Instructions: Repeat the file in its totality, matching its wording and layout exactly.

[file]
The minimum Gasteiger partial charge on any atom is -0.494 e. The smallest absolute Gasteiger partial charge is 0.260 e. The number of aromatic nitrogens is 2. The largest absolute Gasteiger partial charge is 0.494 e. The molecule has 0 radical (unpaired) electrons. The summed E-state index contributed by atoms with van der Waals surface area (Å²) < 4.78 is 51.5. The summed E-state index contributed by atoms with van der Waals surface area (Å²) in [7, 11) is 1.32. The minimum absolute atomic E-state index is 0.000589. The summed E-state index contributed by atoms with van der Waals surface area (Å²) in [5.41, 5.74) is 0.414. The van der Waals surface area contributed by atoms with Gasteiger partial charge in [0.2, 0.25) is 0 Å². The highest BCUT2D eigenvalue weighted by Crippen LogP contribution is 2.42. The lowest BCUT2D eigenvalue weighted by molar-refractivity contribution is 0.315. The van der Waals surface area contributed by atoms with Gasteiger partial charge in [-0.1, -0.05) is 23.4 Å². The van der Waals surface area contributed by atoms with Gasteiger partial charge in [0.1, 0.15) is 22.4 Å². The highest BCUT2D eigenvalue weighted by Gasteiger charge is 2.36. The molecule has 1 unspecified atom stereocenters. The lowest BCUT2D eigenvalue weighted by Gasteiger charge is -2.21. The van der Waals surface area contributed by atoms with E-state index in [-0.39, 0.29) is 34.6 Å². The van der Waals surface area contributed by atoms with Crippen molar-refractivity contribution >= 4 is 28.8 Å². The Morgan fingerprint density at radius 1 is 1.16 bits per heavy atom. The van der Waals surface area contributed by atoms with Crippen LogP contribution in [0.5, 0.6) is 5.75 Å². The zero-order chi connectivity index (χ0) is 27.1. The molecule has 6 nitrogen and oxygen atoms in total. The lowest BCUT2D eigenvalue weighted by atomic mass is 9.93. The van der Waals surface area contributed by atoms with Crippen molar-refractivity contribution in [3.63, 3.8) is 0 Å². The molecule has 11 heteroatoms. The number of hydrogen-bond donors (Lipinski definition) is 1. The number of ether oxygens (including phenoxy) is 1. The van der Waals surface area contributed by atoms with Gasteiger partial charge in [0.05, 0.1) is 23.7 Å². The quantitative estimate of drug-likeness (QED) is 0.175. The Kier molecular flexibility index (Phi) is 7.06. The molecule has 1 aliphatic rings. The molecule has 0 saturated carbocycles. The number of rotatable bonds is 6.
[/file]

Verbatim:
The minimum Gasteiger partial charge on any atom is -0.494 e. The smallest absolute Gasteiger partial charge is 0.260 e. The number of aromatic nitrogens is 2. The largest absolute Gasteiger partial charge is 0.494 e. The molecule has 0 radical (unpaired) electrons. The summed E-state index contributed by atoms with van der Waals surface area (Å²) < 4.78 is 51.5. The summed E-state index contributed by atoms with van der Waals surface area (Å²) in [7, 11) is 1.32. The minimum absolute atomic E-state index is 0.000589. The summed E-state index contributed by atoms with van der Waals surface area (Å²) in [5.41, 5.74) is 0.414. The van der Waals surface area contributed by atoms with Gasteiger partial charge in [0.2, 0.25) is 0 Å². The highest BCUT2D eigenvalue weighted by Crippen LogP contribution is 2.42. The lowest BCUT2D eigenvalue weighted by molar-refractivity contribution is 0.315. The van der Waals surface area contributed by atoms with Gasteiger partial charge in [-0.1, -0.05) is 23.4 Å². The van der Waals surface area contributed by atoms with Gasteiger partial charge in [0.1, 0.15) is 22.4 Å². The highest BCUT2D eigenvalue weighted by Gasteiger charge is 2.36. The molecule has 1 unspecified atom stereocenters. The lowest BCUT2D eigenvalue weighted by Gasteiger charge is -2.21. The van der Waals surface area contributed by atoms with E-state index in [-0.39, 0.29) is 34.6 Å². The van der Waals surface area contributed by atoms with Crippen molar-refractivity contribution >= 4 is 28.8 Å². The Morgan fingerprint density at radius 1 is 1.16 bits per heavy atom. The van der Waals surface area contributed by atoms with Crippen LogP contribution in [0.5, 0.6) is 5.75 Å². The zero-order chi connectivity index (χ0) is 27.1. The molecule has 6 nitrogen and oxygen atoms in total. The lowest BCUT2D eigenvalue weighted by atomic mass is 9.93. The van der Waals surface area contributed by atoms with Crippen molar-refractivity contribution in [3.63, 3.8) is 0 Å². The molecule has 11 heteroatoms. The number of hydrogen-bond donors (Lipinski definition) is 1. The number of ether oxygens (including phenoxy) is 1. The van der Waals surface area contributed by atoms with Gasteiger partial charge in [0.05, 0.1) is 23.7 Å². The quantitative estimate of drug-likeness (QED) is 0.175. The Kier molecular flexibility index (Phi) is 7.06. The molecule has 1 aliphatic rings. The molecule has 0 saturated carbocycles. The number of rotatable bonds is 6.